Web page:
“CONEXPO is extremely important to us this year. We’re putting a lot of new things in and drive new sales. We’re aggressively pursuing dealers right now,” Unger said. “What we have done is build a foundation to grow from. This is a hard market to break into. It takes a lot of time and a lot of money to build a dealer network, and here you need dealers, service and parts. We have been putting that in place since 2008 and we have been building that base and continuing that this year. We have put together a dealer financing program that is really important as dealers recover from the tough business climate.”
Caterpillar CEO Doug Oberhelman said that Caterpillar is working with the American Red Cross on disaster relief to Japan’s stricken areas and is supplying machines to aid the clean-up operations. Oberhelman commented. “We have a big presence in Japan and we have been monitoring events there and I can say that all 5,000 of our employees there are safe. Our three facilities were not damaged at all by the earthquake and production continues.”
However, he added that there are concerns for Caterpillar’s manufacturing operations looking ahead as component supplies could be adversely affected. He commented, “It’s too early to say the impact on our supply chain.”
Worldwide the company is benefiting from strong growth in its operations. He is confident that business will be strong in 2011 and that the firm will generate a turnover of around US$50 billion during this financial year, similar to the record levels achieved a few years ago.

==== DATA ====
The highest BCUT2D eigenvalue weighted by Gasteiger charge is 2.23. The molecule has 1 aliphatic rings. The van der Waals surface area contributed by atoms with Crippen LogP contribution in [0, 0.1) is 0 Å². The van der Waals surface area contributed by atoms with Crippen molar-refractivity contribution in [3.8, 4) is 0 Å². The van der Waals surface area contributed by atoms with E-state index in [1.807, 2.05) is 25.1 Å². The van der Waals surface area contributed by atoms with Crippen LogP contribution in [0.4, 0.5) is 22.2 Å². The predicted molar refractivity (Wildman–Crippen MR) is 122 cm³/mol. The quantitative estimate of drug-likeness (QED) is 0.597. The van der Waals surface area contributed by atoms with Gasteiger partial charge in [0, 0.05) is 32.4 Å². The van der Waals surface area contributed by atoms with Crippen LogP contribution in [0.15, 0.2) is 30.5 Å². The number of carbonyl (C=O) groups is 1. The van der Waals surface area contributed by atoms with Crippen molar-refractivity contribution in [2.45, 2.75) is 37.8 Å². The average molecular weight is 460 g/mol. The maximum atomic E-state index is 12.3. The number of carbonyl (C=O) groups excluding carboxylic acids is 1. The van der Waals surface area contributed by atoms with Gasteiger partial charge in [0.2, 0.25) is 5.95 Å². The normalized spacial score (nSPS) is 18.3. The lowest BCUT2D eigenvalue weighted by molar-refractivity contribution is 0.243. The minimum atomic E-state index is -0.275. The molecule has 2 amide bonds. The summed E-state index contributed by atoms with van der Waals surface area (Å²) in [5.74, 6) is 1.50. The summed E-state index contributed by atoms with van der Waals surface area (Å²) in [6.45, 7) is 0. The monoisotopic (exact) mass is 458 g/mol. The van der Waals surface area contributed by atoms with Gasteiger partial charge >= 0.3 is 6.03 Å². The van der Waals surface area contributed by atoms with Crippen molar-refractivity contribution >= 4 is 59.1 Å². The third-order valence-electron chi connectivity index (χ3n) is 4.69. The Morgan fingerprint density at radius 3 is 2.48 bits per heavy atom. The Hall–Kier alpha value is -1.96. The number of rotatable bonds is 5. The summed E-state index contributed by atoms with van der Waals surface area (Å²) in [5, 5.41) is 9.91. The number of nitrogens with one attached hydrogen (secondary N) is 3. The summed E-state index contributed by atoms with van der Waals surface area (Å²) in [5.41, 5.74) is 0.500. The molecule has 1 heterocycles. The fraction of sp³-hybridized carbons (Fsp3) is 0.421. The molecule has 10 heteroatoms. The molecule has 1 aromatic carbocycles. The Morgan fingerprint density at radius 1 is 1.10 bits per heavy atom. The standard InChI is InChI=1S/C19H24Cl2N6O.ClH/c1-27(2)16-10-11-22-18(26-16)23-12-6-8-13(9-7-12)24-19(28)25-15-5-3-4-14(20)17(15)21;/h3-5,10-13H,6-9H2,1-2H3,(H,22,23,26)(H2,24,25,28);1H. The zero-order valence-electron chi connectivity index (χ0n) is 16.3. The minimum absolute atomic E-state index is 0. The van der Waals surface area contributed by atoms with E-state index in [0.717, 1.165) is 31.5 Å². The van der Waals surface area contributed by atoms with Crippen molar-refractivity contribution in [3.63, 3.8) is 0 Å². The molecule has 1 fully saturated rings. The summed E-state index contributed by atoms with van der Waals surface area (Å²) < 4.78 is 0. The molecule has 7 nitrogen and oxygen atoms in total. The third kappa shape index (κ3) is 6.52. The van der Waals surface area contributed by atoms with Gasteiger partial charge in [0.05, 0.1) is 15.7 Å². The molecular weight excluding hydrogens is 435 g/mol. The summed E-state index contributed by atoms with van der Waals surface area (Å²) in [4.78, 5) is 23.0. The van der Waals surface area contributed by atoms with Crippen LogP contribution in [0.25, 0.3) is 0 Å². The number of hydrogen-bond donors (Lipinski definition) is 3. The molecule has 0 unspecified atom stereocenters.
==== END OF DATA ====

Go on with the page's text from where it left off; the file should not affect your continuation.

Bo-Goran Johansson, Atlas Copco
One of the key factors in this performance is the dealer network and he said, “Our distribution system is the best in the world.”
Business is strong worldwide for Caterpillar while the firm’s home market is seeing gains after several weak years and he said, “We’re seeing a slow and steady increase in North America. The contractors and our customer base are stronger than ever.” The Chinese market, in particular, forms a major part of Caterpillar’s growth plans. He said, “We have a great plan there through to 2015.” Just six months after Atlas Copco announced its acquisition of Hartl Anlagenbau and its Powercrusher products, the company has the first two Atlas Copco-branded Powercrusher models on display at CONEXPOCON/ AGG.
“There is a trend in the market to be friendlier towards the planet and we see the recycling sector as a growing industry,” said Atlas Copco vice president of marketing for surface drilling equipment Bo- Göran Johansson.
Doug Oberhelman, Caterpillar
“We want to be able to offer customers a complete solution, so acquisition of Hartl Anlagenbau to add mobile crushing and screening to our portfolio is a logical step. “We want to be able to offer customers a complete solution, so moving into the mobile crushing and screening market fits well,” explained Johansson. “We want to be able to offer the optimum solution and help our customers to be profitable, sobeing able to locate crushing and screening operations on the bench and close to the production face is a key part of that.”
In addition to more aggregate applications moving to mobile solutions, Johansson said that he believes there will be further growth in the recycling market. “We consume a lot of natural resources today in new construction but there is also the possibility to re-use these materials after demolition and legislation is starting to drive this too.”